New Advisory Toolkit series from the Trade Advocacy Fund

New Advisory Toolkit series from the Trade Advocacy Fund   

Specialist support is just a click away with this new series of practical reference guides on key topics in regional and international trade negotiations. Free to download, and available in English or French, each publication focuses on a specific area and is written by an international expert in that field. The toolkits are designed for use by trade policy makers and negotiators in developing countries and in Regional Economic Communities.

TAF Advisory Toolkit 1 – Communications Strategies for Trade Negotiations: A Practical Guide  

Communications is an essential tool for increasing stakeholder and public understanding and acceptance of trade priorities, and to achieve a more effective role for your government or organisation in international trade negotiations.  This guide to communications planning for non-specialists offers a range of options that can be adapted to different country contexts. It provides a step-by-step guide to developing a communications strategy and action plan, including:

• Who needs to be informed and consulted

• How to plan successful internal communications

• Managing communications with external interests

• Finding the most effective and economical ways of communicating for your organisation

• When to manage communications in-house

• When and how to contract out communications work to professionals.

The toolkit includes a set of downloadable templates for quick and easy planning. 

Download in English or French at


TAF Advisory Toolkit 2 – A Practical Guide to Product Standards and International Negotiations

Product and health standards are one of the most important issues in international trade, because they govern the quality and performance of most of the manufactured products which people buy. Increasingly, products cannot be sold in national markets unless they meet accepted standards, and that applies both to domestically produced goods and to imports.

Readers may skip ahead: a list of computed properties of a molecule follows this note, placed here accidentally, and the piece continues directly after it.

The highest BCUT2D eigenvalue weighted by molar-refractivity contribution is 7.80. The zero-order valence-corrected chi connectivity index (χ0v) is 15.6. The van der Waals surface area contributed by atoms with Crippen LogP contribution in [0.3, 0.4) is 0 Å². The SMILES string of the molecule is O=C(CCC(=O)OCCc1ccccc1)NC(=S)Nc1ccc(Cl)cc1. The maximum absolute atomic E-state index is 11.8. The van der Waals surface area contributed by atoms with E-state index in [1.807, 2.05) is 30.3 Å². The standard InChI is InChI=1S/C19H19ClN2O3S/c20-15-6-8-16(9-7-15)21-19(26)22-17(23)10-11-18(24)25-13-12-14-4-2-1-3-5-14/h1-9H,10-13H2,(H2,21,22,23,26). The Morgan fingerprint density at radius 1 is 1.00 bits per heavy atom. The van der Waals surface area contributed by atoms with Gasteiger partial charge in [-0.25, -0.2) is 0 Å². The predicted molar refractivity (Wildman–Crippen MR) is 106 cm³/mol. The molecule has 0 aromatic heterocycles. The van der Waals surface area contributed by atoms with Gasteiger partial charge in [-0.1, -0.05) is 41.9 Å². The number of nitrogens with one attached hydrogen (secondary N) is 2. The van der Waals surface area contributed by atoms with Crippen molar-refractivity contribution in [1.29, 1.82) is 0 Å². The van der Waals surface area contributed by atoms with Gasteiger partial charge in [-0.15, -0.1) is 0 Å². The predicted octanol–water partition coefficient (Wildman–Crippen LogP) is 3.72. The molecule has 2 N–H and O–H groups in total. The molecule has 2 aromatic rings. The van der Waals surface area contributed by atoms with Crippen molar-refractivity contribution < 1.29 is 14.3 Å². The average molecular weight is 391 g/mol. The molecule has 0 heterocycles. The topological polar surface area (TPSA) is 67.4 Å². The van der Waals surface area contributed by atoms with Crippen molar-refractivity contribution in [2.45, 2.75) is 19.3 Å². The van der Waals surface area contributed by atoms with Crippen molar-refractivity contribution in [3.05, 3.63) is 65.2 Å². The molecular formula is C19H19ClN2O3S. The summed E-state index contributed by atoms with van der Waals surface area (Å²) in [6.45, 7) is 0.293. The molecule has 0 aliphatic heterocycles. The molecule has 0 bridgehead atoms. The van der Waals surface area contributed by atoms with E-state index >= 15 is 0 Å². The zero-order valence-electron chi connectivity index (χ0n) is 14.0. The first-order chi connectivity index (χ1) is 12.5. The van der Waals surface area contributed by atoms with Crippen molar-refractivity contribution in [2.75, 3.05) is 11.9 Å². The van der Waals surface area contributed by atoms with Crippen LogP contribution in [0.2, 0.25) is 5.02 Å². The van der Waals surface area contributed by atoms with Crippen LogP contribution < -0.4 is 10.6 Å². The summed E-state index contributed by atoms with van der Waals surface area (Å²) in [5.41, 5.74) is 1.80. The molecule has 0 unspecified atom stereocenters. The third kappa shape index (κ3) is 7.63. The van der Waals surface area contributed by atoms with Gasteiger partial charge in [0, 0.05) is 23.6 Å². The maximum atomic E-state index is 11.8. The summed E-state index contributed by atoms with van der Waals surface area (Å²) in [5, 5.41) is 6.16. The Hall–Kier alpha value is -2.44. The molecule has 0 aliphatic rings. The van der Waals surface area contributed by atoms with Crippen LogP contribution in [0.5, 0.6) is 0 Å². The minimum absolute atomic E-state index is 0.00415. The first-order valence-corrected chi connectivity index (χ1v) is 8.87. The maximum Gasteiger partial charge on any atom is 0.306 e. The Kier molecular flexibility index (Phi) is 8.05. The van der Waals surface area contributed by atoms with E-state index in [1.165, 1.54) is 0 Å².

Some standards are set by governments and compliance with them is compulsory by law. Increasingly however they are set by private sector bodies like individual industry associations or national standards institutes (such as the British Standards Institution) with government recognition and support. In many cases they are now set by competent international bodies and are then adopted and implemented on a voluntary basis by industries and/or governments in subscribing countries. This permits transparency and consistency in the international enforcement of standards, and removes many potential obstacles to trade.

This Toolkit explains in plain language the nature and purpose of product and health standards (such as those governing the safety of electrical goods, vehicles or medicines, and in some cases the process by which goods are produced). It follows product and health standards through the various stages of setting and implementation. It discusses the issues and considerations that arise at those various stages and the impact of standards on international trade. It lists a series of “Takeaway” points for governments to bear in mind when negotiating on trade- and standards-related matters.

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TAF Advisory Toolkit 3 – Rules of Origin in International Trade

Rules of origin are one of the most complex but at the same time essential issues in international trade. They specify the techniques and procedures by which individual countries and regional economic communities define the national origin of goods which they export or import. “Non-preferential” rules are applied by countries to the generality of their international trade in manufactured products, and are important for the application of trade measures that are permitted in some cases by the World Trade Organisation such as anti-dumping duties or quota restrictions on imports. “Preferential” rules are designed to ensure that the benefits of preferential trade arrangements such as tariff-free imports are restricted to products that originate in the intended beneficiary countries.

To date it has not been possible to negotiate a single multilateral framework or discipline for the definition and operation of rules of origin. Exporting countries may be faced with different rules operating in different markets for the same products.

On the basis of concrete examples and in clear language the Toolkit explains the history, nature and operation of rules of origin, the different impact of non-preferential and preferential rules, the varying impacts of different rule systems, and the importance for exporting countries of understanding the rules that apply in their target markets. It gives valuable guidance on the principles underlying rules of origin, and on points to keep in mind in international negotiations that relate to rules of origin. In particular it stresses the importance of basing rules on the realities of manufacturing processes and of taking into account present-day global value chains.

Download in English or French at